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THURSDAY 28

 

BY REPUTATION | As much as the pliable, genre-hopping quality of his films, the Japanese director Takashi Miike is most widely known for being prolific. Having begun in earnest making movies in 1991, Miike recently finished his hundredth film, the samurai fantasy Blade of the Immortal. It’s a story in which a samurai named Manji, feeling sorry for himself that he’d been cursed with immortality after losing a fight, discovers a sliver of hope upon meeting Rin, a young girl whose parents were slain by swordsmen. With no discernible meaning left in his own life, Manji answers the call of vengeance on behalf of his newfound friend. Extrapolate what metaphors you will from that setup, but the now 57-year-old Miike seems pleased with it. Past films have brought the filmmaker attention for their excessive violence and gore. Be apprised that this one is not substantially tamer — it supposedly ends with an epic fight scene. | SPACE Gallery, 538 Congress St., Portland | $8 | www.space538.org

FRIDAY 29

 

LIVE MANHANDLING | If you’re someone for whom there’s a strong correlation between holiday binge-eating and weird, out-of-character aggression over the days to follow, tonight’s “live pro wrestling” event at Geno’s could fix you up nice. Five regular battles give way to the title fight, a “Russian cage match” between Cocky Kyle and Cousin Larry. The evening is a product of the North Atlantic Wrestling Association (NAWA), which endeavors to train "the best wrestlers in the state" from their camp in Buxton. | Fri 8 pm | Geno's Rock Club, 625 Congress St., Portland | $8

 

SATURDAY 30

 

INVERTED UNION | Long holiday weekends being what they are, you’re afforded the chance to polarize your experiences. If you plan to glam it up Sunday, do the negative of that tonight, immersing yourself in the noisefeast at Geno’s, where improv-heavy freakout CUSE ME bring the pain. They’re joined by the serious doom band Opening Bell, from New York, and Nycterent, a pummeling lesson in power electronics by Jon Morse and company. Noise-punk group H.L open the night. | 9 pm | Geno’s Rock Club, 625 Congress Ave., Portland | $7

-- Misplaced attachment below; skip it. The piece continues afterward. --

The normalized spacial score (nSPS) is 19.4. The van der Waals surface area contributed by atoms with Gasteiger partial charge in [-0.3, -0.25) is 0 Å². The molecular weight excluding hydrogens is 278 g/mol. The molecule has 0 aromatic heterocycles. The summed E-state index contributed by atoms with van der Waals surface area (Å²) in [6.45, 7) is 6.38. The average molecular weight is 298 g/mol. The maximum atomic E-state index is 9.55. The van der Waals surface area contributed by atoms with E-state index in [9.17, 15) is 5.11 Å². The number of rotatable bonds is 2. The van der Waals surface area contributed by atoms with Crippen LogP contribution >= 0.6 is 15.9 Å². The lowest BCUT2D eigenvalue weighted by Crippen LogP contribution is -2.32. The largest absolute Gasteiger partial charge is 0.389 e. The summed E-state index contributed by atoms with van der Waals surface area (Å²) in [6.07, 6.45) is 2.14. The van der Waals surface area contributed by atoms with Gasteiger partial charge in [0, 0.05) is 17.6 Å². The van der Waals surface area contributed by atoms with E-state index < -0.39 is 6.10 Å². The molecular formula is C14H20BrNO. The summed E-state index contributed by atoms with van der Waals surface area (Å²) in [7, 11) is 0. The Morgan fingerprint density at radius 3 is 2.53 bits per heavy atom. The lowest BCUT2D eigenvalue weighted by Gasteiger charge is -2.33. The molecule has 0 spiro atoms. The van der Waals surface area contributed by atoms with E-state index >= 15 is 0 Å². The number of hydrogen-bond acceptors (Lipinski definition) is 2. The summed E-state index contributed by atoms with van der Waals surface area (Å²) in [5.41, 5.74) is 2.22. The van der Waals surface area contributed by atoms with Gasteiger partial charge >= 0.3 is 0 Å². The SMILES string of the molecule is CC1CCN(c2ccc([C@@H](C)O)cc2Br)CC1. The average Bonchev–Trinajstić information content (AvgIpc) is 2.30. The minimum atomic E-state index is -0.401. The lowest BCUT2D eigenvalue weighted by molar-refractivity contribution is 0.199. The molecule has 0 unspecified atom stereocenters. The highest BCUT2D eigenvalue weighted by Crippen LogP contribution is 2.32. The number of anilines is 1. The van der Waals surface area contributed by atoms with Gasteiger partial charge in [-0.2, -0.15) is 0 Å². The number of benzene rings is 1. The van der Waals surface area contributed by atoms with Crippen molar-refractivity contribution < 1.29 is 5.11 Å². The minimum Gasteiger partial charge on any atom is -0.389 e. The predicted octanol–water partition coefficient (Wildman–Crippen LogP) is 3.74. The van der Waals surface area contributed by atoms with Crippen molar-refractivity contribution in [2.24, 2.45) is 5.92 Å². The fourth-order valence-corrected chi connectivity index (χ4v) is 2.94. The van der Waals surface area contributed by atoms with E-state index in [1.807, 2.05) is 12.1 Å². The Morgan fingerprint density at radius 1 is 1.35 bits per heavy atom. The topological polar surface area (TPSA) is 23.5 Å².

COOL AND WARM | On the flip side of that coin, one of the city’s longest running, chillest, and most slow-burn satisfying bands, Royal Hammer, convene in Bayside for their very well done take on reggae. Known for their long, ecstatic sets which slowly unwind over a span of a couple hours or more, this should be a fine reprieve from the seasonal iciness. | Sat 9:30 pm | The Apohadion Theater, 107 Hanover St., Portland | $10

 

PRETTY HOLY | We’d be happy to hype the two Ghost of Paul Revere shows at Port City Saturday and Sunday night, but it looks like damn near a thousand of y’all are going anyway. They’re both plum sold out. Their well praised new album, Monarch, gave definitive proof that GPR’s one of the finest exports in the state (an accolade supported by the fact that they seized both the Best Americana and Best Local Act nods in our latest readers’ poll last month). Saturday’s show leans more toward the country side of things, with Parsonsfield and Joel Thetford, while Sunday’s gives us the plaintive songwriter Max Garcia Conover and Americana folkers GoldenOak. | Sat-Sun 8:30 pm | Port City Music Hall, 504 Congress St., Portland | SOLD OUT | www.statetheatreportland.com

 

LEARNING TO FLY | One of the year’s most surprisingly sad losses was Tom Petty. Perhaps highlighted by an era in which Americans were defined by their differences, it seemed shocking to learn how widely respected Tom Petty was throughout the various demographics, regions, and social strata of the country. Everyone loved that dude! Tonight’s Tribute to Tom Petty — featuring sets by Papa Tim and the Desperate Man’s Blues Explosion, Lincoln Continental, Level 7, and Captain Ray and the Castaways — should strike some emotional chords of a story much bigger than the man himself. | Sat 9 pm | Portland House of Music and Events, 25 Temple St., Portland | $10-12 | www.portlandhouseofmusic.com